2017-07-13 / On the Town

Finding the right brew

Newbury Park natives craft beer app
By Thomas McMahon
Special to the Acorn


EVERYTHING’S BETTER OVER BEER—Nick Norton, left, chats with Farshad Memarzia, proprietor of Bottle & Pint in Newbury Park. Norton and three friends have created an app that will make craft beer recommendations based on the user’s preferences. 
JAMES SHORT/Acorn Newspapers EVERYTHING’S BETTER OVER BEER—Nick Norton, left, chats with Farshad Memarzia, proprietor of Bottle & Pint in Newbury Park. Norton and three friends have created an app that will make craft beer recommendations based on the user’s preferences. JAMES SHORT/Acorn Newspapers For those overwhelmed by the growing variety of craft beers to choose from, there’s an app for that.

The advent of Barly, a beer recommendation app co-created by two childhood classmates from Newbury Park, coincides with a craft brewery boom in the Conejo area in recent years (see sidebar).

Fittingly, the idea for the app arose in a moment of indecision at a bar with a mammoth beer menu.

Barly cofounders Nick Norton and Mike Weil, both 31, met as kids at Banyan Elementary School. They continued on the same school track—Sequoia Middle followed by Newbury Park High—but weren’t close friends.

They went separate ways for college: While Norton majored in music and political theory at UC San Diego, Weil went to UCLA to study civil engineering.

Norton’s taste for IPAs (India pale ales) and other specialty beers blossomed in San Diego, home of seminal craft breweries like Stone, Ballast Point and AleSmith.

“San Diego is, by many measures, the craft beer capital of the world,” Norton said.

Weil didn’t have the same degree of exposure to serious brews at UCLA. “Everyone was drinking light beer pretty much,” he said.

After each earned a master’s degree in 2009, Norton and Weil returned to Newbury Park and reconnected. Norton encouraged Weil’s nascent interest in craft beer, introducing him to new styles. Weil developed a taste for such bold brews as hoppy IPAs, dark stouts and tart sours.

The pair’s beer bonding was well timed: The first local brewery, Ladyface Ale Companie in Agoura, opened in late 2009.

“We were there pretty much every day,” Norton said.

Something’s brewing

The idea for a beer recommendation app came in 2014, while Norton was on tour with his band, Better Looking People With Superior Ideas. Norton, who plays guitar, was with his bandmates and Hunter Knight, a friend from UCSD, at a San Diego bar with a long list of craft beers.

Norton said drummer Craig Vermeyen “was Googling every single beer on the menu” to help decide what to try.

“It was taking forever,” Norton recalled. “One of us said, ‘There’s got to be an app for this.’ And we looked, and there wasn’t.”

Excited by the prospect of filling a niche in the beer world, Norton, Knight and Vermeyen decided to develop their own app. Norton asked Weil, now his roommate in Los Angeles, to join the project.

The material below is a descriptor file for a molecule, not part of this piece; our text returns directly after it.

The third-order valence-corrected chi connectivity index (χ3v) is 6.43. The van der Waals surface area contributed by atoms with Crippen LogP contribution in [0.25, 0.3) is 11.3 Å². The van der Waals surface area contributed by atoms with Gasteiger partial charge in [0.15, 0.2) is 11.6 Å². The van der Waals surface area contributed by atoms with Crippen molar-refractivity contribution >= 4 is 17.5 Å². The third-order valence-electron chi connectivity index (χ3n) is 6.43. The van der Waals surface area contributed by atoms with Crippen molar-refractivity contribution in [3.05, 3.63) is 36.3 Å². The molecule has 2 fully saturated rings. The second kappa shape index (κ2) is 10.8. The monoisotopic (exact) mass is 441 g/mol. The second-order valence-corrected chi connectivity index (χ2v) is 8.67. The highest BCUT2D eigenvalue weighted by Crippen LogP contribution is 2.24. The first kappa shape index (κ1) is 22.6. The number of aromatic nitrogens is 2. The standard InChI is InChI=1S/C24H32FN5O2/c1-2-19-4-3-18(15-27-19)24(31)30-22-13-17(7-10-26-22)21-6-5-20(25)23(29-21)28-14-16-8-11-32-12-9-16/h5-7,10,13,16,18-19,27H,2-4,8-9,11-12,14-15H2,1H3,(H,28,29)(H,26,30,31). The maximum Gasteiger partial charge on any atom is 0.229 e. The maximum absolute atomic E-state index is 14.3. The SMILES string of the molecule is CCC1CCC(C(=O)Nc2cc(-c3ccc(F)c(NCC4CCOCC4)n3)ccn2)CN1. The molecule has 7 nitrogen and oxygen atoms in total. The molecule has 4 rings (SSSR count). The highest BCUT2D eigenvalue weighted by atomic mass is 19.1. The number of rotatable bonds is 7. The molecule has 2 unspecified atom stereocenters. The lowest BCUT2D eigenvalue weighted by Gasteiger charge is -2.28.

The four got to work, learning the ins and outs of computer programming and writing the codes to build the app.

Weil, who’d already begun a career as a water resource engineer, spent his spare time teaching himself coding and design. He said he typically logs 10 to 40 hours a week working on the app.

In fall 2015, after about a year of development and a test phase, the four friends were ready to publicly launch Barly, their gift to beer lovers.

Tap advisor

Barly is available as a free download for Android and Apple phones. The app prompts users to create a palate profile, asking them to choose the types of flavors they like: “fruity and spicy,” “malty and sweet,” “hoppy and bitter,” etc.

The app then gives beer recommendations based on that profile and other users’ ratings. Details like tasting notes, international bitterness units and alcohol by volume are also displayed.

Barly’s “Nearby” feature shows a list of local bars and, in most cases, what they have on tap.

After tasting a beer, users can enter their own ratings, which Barly will remember for future suggestions.

Norton said the key advantage of the app is getting a recommendation rather than a rating.

“As a beer enthusiast, I’m going to like really hoppy beers and sours. For some, those flavors might be too strong,” he said.

Still flowing

The Barly app appears to be a hit with beer drinkers: Norton said it’s been downloaded around 15,000 times in less than two years.

“It’s been slow but smooth growth,” he said.

Meanwhile, the four friends continue to update and promote Barly in their spare time.

Norton, who works as a music composer and college professor, said the app work is “beyond a hobby, but not yet a career.” In a way, the beer recommendation business is not so different from what he tries to do in music.

“My favorite thing in the world,” Norton said, “is introducing people to new things.”

The app introduced new styles of beer to Matt Strang of Newbury Park, who grew up with Norton and Weil. Strang, 31, said he served as a “guinea pig,” helping his friends test an early version of Barly by visiting local establishments and tasting brews suggested by the app.

“I found myself liking German beers a lot,” Strang said.

For more information, visit www.barlyapp.com

Return to top